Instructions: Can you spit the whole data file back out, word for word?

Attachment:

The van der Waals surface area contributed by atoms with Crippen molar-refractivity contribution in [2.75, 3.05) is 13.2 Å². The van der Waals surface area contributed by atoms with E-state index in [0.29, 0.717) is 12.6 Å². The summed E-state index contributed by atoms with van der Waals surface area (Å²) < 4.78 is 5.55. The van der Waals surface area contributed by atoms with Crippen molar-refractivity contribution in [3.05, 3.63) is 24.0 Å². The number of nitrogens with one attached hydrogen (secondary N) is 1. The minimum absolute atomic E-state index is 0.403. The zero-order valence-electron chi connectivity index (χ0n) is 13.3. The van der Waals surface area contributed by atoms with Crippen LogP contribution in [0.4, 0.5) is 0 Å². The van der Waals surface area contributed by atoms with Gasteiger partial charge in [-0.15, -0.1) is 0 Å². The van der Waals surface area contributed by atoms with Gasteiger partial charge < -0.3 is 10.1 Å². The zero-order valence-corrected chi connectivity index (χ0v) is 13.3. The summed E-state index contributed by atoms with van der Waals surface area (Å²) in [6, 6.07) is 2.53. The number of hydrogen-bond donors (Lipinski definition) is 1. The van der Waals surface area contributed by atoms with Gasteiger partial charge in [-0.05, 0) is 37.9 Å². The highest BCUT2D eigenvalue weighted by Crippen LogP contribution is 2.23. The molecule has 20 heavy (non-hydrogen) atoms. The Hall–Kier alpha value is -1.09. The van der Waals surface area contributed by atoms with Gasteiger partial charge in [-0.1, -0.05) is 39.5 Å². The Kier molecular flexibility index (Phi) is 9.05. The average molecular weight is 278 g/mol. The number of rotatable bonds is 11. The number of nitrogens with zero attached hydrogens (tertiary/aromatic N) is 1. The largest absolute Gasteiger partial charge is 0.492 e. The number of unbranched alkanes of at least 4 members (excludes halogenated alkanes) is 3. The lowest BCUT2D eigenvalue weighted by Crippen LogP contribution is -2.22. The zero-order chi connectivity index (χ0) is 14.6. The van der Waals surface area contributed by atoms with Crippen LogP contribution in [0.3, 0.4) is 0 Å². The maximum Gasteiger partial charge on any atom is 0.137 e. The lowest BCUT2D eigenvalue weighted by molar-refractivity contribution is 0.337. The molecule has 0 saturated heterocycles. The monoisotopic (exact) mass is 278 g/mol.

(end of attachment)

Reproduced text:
The van der Waals surface area contributed by atoms with Crippen molar-refractivity contribution in [2.75, 3.05) is 13.2 Å². The van der Waals surface area contributed by atoms with E-state index in [0.29, 0.717) is 12.6 Å². The summed E-state index contributed by atoms with van der Waals surface area (Å²) < 4.78 is 5.55. The van der Waals surface area contributed by atoms with Crippen molar-refractivity contribution in [3.05, 3.63) is 24.0 Å². The number of nitrogens with one attached hydrogen (secondary N) is 1. The minimum absolute atomic E-state index is 0.403. The zero-order valence-electron chi connectivity index (χ0n) is 13.3. The van der Waals surface area contributed by atoms with Crippen LogP contribution in [0.4, 0.5) is 0 Å². The van der Waals surface area contributed by atoms with Gasteiger partial charge in [-0.15, -0.1) is 0 Å². The van der Waals surface area contributed by atoms with Gasteiger partial charge < -0.3 is 10.1 Å². The zero-order valence-corrected chi connectivity index (χ0v) is 13.3. The summed E-state index contributed by atoms with van der Waals surface area (Å²) in [6, 6.07) is 2.53. The number of hydrogen-bond donors (Lipinski definition) is 1. The van der Waals surface area contributed by atoms with Gasteiger partial charge in [-0.05, 0) is 37.9 Å². The highest BCUT2D eigenvalue weighted by Crippen LogP contribution is 2.23. The molecule has 20 heavy (non-hydrogen) atoms. The Hall–Kier alpha value is -1.09. The van der Waals surface area contributed by atoms with Gasteiger partial charge in [-0.1, -0.05) is 39.5 Å². The Kier molecular flexibility index (Phi) is 9.05. The average molecular weight is 278 g/mol. The number of rotatable bonds is 11. The number of nitrogens with zero attached hydrogens (tertiary/aromatic N) is 1. The largest absolute Gasteiger partial charge is 0.492 e. The number of unbranched alkanes of at least 4 members (excludes halogenated alkanes) is 3. The lowest BCUT2D eigenvalue weighted by Crippen LogP contribution is -2.22. The zero-order chi connectivity index (χ0) is 14.6. The van der Waals surface area contributed by atoms with Crippen LogP contribution in [0.3, 0.4) is 0 Å². The maximum Gasteiger partial charge on any atom is 0.137 e. The lowest BCUT2D eigenvalue weighted by molar-refractivity contribution is 0.337. The molecule has 0 saturated heterocycles. The monoisotopic (exact) mass is 278 g/mol.